Whilst reading Gurji Portrait of Sri K. Patthabi Jois I came across an item written by Ashtanga teacher John Scott in which he was asked:
Do you think ashtanga yoga attracts a particular kind of person?
"I think it definitely attracts people who have an obsessive nature or an addictive nature.
I think the practice itself can be addictive, which is so clever. So anyone who has had a drug habit,
for example, is perfect because you can swap one addiction for the yoga practice addiction.
Now when you start working with the addiction of yoga, the not doing the yoga is a yoga in itself".
John goes on to say that for 5 years he practised every day and didn't want to miss a day.
He says he was addicted and scared to "not do it for fear of letting it go".
He also goes onto say how he feels Patthabi Jois understood this and put in full and dark moon
days/rest days to give us an opportunity not to practise, "so people with obsessive natures are also
challenged within the practice, to let go of the practice".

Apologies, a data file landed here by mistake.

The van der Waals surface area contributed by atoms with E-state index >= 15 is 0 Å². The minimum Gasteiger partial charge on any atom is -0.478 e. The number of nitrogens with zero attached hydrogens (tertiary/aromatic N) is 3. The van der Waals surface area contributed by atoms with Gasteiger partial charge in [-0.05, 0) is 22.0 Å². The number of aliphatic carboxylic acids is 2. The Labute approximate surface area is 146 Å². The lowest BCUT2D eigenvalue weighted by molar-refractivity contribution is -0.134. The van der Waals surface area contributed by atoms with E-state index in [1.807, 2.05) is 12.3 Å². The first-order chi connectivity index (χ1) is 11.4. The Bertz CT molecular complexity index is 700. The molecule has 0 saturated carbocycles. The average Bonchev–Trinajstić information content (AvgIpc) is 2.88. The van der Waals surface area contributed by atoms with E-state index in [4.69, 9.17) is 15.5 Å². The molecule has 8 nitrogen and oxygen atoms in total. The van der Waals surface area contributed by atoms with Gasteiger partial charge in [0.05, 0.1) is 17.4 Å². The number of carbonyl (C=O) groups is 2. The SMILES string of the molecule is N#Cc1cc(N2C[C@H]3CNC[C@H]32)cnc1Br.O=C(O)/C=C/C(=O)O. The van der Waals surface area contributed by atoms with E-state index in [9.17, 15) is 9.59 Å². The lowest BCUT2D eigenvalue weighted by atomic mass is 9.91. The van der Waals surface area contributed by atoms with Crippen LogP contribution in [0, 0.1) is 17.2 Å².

I found this a fascinating insight into to how the series is made up in a way to address some of the
above issues. Of course, in the great scheme of things, having an addiction to yoga, is better than having
an addiction to heroin or the likes; but addiction to anything holds us back.
By having a regular mindful yoga practice and adhering as best as you can to the roots of the practice,
you can embrace the changes that your yoga will bring and break down patterns that no longer work
for you. This of course takes time and is what yoga is about. There is no fast track or quick fix with
yoga, which is why having a teacher who has practised themselves for many years is very important
to me. Staying close to the Ashtanga lineage enables me to see the changes in my life and in the way
I practise yoga.
Thank you to John Scott for sharing how it was for him in the early days. This resonated with me.
Gurui: A portrait of Sri K Pattabhi Jois
by John Scott. Full item page 356